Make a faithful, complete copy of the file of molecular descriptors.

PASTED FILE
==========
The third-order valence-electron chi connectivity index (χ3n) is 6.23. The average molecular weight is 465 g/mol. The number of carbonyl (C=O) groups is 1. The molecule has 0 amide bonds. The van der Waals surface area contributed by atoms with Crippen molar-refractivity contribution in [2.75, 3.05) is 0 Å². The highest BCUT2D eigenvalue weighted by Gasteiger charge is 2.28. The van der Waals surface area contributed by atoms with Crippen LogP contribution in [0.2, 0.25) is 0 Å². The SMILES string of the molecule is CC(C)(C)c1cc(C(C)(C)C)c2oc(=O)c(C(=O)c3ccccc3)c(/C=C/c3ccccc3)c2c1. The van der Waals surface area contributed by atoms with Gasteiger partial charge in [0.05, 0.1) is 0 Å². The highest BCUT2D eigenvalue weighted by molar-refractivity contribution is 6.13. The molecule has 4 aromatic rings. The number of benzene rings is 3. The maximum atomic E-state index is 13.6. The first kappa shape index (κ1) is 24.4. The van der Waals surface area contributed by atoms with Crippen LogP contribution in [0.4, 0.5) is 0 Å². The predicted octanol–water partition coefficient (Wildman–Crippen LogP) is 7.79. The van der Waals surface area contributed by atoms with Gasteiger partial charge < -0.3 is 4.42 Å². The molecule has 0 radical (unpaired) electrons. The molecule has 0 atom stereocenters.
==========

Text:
The third-order valence-electron chi connectivity index (χ3n) is 6.23. The average molecular weight is 465 g/mol. The number of carbonyl (C=O) groups is 1. The molecule has 0 amide bonds. The van der Waals surface area contributed by atoms with Crippen molar-refractivity contribution in [2.75, 3.05) is 0 Å². The highest BCUT2D eigenvalue weighted by Gasteiger charge is 2.28. The van der Waals surface area contributed by atoms with Crippen LogP contribution in [0.2, 0.25) is 0 Å². The SMILES string of the molecule is CC(C)(C)c1cc(C(C)(C)C)c2oc(=O)c(C(=O)c3ccccc3)c(/C=C/c3ccccc3)c2c1. The van der Waals surface area contributed by atoms with Gasteiger partial charge in [0.05, 0.1) is 0 Å². The highest BCUT2D eigenvalue weighted by molar-refractivity contribution is 6.13. The molecule has 4 aromatic rings. The number of benzene rings is 3. The maximum atomic E-state index is 13.6. The first kappa shape index (κ1) is 24.4. The van der Waals surface area contributed by atoms with Crippen LogP contribution in [0.4, 0.5) is 0 Å². The predicted octanol–water partition coefficient (Wildman–Crippen LogP) is 7.79. The van der Waals surface area contributed by atoms with Gasteiger partial charge < -0.3 is 4.42 Å². The molecule has 0 radical (unpaired) electrons. The molecule has 0 atom stereocenters.